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presented her without ceremony as a slave to Jonas, a Grecian, who had embraced the Muhammadan religion; but Jonas, from a principle of honour, returned her, with all her jewels, unransomed to her father. When the Arabians conquered Persia, Shīrīn Bānū, the daughter of the King Yazdejird, was one of the captives, and was publicly exposed to sale in the city of Madīna; but the liberal-minded 'Ali thought differently from his countrymen on this occasion; he declared that the offspring of princes ought not to be sold, and married her immediately to his son. "The lot of women in Arabia before the time of Muhammad was at the best a hard one, and it certainly underwent no improvement when they happened to be taken captive in any of the frequent tribal wars. (The brutal treatment of the beauteous Abla, in the Romance of 'Antar, when she fell into the hands of the chief of a tribe hostile to that of 'Abs, is doubtless a faithful picture of Arabian life in those times.) And there can be no question that the cruel and unnatural practice which prevailed among the pre-Islamite Arabs of burying alive their new-born female children had its origin in a desire to save them from the hardships they were so likely to encounter when grown up. This practice seems to have been at one time common to most of the nations of antiquity.

Page 93. "Several of the soldiers returned."-They probably came to report to the King that the enemy were in superior force, and that more troops must be despatched to oppose them.

Page 94. "Day was beginning to dawn." The text adds: "He performed the morning-prayer (namaz-i sabā), at the time when [teaches the Kur'an] 'you can plainly distinguish a white thread from a black thread.' The Persians, who are shi'a (unorthodox), prefer to distinguish a white horse from a gray horse."

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* Dissertation on the Literature, Languages, and Manners of Eastern Nations.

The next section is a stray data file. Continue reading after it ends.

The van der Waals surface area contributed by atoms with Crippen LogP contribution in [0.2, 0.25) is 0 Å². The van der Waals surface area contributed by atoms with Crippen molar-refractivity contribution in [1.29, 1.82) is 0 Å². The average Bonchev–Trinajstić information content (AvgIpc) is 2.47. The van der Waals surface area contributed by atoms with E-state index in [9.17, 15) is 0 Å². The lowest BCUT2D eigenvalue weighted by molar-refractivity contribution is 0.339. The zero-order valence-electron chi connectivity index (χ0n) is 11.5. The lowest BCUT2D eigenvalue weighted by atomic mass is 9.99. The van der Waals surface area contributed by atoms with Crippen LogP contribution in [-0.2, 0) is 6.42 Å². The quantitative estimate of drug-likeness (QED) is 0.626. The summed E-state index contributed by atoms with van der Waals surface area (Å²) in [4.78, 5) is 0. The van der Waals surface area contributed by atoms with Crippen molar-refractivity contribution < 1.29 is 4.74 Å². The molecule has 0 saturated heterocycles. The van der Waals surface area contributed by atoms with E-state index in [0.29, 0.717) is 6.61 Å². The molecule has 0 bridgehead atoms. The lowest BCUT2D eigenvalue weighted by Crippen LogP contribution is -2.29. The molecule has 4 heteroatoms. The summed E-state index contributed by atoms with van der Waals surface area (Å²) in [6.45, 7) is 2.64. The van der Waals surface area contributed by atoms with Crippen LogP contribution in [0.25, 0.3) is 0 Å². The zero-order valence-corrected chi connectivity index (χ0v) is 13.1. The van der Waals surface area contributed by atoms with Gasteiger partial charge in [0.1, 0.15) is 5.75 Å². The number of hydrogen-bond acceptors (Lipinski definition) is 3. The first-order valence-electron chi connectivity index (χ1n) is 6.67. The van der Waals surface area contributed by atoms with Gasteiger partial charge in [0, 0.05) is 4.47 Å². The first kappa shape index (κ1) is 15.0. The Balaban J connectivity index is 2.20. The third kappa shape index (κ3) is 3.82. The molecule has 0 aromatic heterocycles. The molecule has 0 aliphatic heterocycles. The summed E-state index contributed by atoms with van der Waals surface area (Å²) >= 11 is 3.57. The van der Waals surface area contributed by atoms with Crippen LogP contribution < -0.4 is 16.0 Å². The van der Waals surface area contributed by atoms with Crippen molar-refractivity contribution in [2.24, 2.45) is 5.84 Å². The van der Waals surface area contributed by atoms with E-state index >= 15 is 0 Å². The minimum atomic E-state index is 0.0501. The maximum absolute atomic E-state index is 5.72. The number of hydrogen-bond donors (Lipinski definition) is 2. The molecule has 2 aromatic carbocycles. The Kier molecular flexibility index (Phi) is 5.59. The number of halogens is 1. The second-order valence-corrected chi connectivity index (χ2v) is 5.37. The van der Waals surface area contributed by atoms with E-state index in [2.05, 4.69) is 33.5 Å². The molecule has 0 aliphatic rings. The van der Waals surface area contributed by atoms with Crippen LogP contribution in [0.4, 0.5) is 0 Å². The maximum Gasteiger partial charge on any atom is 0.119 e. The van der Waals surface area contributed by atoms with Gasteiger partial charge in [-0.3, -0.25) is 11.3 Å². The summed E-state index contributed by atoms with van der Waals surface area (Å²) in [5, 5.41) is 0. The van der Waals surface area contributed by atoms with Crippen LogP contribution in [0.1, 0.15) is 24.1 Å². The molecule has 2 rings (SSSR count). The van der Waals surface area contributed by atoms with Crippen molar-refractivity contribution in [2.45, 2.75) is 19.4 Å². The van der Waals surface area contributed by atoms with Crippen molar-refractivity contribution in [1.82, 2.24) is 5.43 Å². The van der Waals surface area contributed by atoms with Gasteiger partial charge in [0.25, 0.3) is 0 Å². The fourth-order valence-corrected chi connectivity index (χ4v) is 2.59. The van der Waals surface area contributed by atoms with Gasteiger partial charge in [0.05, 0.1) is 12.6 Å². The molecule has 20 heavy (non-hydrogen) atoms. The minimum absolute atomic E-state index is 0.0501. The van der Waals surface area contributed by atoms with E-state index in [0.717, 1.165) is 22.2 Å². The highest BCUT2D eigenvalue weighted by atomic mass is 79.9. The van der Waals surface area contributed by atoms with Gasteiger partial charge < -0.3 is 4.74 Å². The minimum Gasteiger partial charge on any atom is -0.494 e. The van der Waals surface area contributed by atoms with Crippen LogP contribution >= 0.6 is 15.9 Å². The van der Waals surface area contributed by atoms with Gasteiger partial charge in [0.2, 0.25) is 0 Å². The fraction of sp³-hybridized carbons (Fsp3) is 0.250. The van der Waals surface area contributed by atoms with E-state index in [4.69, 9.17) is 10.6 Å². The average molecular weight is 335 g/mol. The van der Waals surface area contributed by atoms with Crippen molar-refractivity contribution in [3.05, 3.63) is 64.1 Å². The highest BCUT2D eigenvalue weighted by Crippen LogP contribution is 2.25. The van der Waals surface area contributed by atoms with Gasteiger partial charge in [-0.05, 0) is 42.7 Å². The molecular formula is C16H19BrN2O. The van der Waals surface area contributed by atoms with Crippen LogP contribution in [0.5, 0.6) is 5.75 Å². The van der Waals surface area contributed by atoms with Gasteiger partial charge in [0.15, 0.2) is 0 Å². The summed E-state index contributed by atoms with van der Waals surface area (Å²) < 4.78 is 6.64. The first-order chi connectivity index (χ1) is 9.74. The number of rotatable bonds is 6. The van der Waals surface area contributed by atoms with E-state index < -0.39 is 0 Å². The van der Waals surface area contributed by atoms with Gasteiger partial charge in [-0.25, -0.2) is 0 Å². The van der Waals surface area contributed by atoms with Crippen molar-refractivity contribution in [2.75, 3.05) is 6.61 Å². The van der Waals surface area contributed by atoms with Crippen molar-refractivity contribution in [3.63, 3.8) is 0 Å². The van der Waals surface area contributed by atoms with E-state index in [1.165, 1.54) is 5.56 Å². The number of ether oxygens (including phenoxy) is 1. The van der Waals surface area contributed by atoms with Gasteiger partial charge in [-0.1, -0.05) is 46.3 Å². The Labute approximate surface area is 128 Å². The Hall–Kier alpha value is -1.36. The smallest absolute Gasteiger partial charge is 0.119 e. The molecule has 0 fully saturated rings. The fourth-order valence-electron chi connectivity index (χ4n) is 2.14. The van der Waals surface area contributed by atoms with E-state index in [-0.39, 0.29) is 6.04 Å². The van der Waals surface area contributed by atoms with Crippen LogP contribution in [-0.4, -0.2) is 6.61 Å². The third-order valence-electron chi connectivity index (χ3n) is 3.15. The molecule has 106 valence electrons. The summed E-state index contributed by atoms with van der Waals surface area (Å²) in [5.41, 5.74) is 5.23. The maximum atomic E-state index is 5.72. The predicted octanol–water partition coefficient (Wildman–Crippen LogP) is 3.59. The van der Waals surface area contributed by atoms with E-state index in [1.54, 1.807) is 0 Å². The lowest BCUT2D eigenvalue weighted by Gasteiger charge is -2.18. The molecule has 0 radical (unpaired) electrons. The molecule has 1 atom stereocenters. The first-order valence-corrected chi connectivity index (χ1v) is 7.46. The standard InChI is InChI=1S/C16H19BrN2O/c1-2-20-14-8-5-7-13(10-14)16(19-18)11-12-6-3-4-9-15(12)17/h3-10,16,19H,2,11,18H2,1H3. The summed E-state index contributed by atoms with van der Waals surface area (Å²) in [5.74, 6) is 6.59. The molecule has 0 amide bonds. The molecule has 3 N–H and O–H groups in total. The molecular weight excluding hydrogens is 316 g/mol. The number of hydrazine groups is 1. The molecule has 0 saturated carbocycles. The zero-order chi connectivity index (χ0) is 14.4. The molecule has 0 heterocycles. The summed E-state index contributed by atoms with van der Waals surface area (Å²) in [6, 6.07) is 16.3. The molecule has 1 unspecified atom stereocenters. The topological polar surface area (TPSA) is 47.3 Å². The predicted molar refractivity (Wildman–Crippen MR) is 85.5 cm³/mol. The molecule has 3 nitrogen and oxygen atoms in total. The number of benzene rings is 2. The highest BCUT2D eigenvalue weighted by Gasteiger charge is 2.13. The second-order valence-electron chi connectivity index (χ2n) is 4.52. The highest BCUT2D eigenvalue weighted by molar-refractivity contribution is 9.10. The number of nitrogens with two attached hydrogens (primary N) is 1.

Page 94.

"Say, King, shall I strike or not?"-It was customary, if I am not mistaken, at the courts of some of the Khalifs or other Eastern monarchs, for the executioner, after being ordered to decapitate a culprit, to ask the King three times: "Shall I strike ?"

Page 95. "It was the will of Heaven that they should fall into the sea, where one of them perished, but the other was restored to us."-The unhappy couple could not bring themselves to confess that the father had with his own hand tossed them into the water. There is something in this that bears a resemblance to the answer of Joseph's brethren when they went down to Egypt to buy corn, and were arrested on suspicion of being spies: " Thy servants are twelve brethren, the sons of one man in the land of Canaan; and behold, the youngest is this day with our father, and one is not." (Gen. xlii, 13.)

Page 96. "Set at liberty all those who had been confined with him."-To the point is the following extract from the Times newspaper, of September 23, 1882, p. 8, col. 2: "The coronation of Czars is always signalised by acts of imperial clemency, and in this respect the ukase of Alexander II, on the 7th of September, 1856, remains honourable. It granted a complete amnesty to all the political offenders of 1825-6, and of the Polish rebellion of 1831, who were still in exile, or in prison; also pardons to Press offenders, military defaulters, and to about five thousand other individuals in gaols."

NOTES ON CHAPTER IX.

Page 97. "The history of Abū Temām, and the envy of the envious."-The Muslim, in his daily prayers, says: "I fly for refuge unto the Lord of the Daybreak; that He may deliver me from the mischief of the envious, when he envieth."-Kur'an cxiii. 5.

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Page 97. Abū Temām. - Abū-literally, "Father often the sense of "endowed with," or 'possessed of," and forms the figure called "metonymy." Thus, Abū Bakr, "father of the maid"-Muhammad's father-in-law and successor; Abū Hurayrat, "father of the kitten," one of Muhammad's companions, so nicknamed by the Prophet, on account of his having a pet cat.-Abū Temām signifies, "possessed of integrity."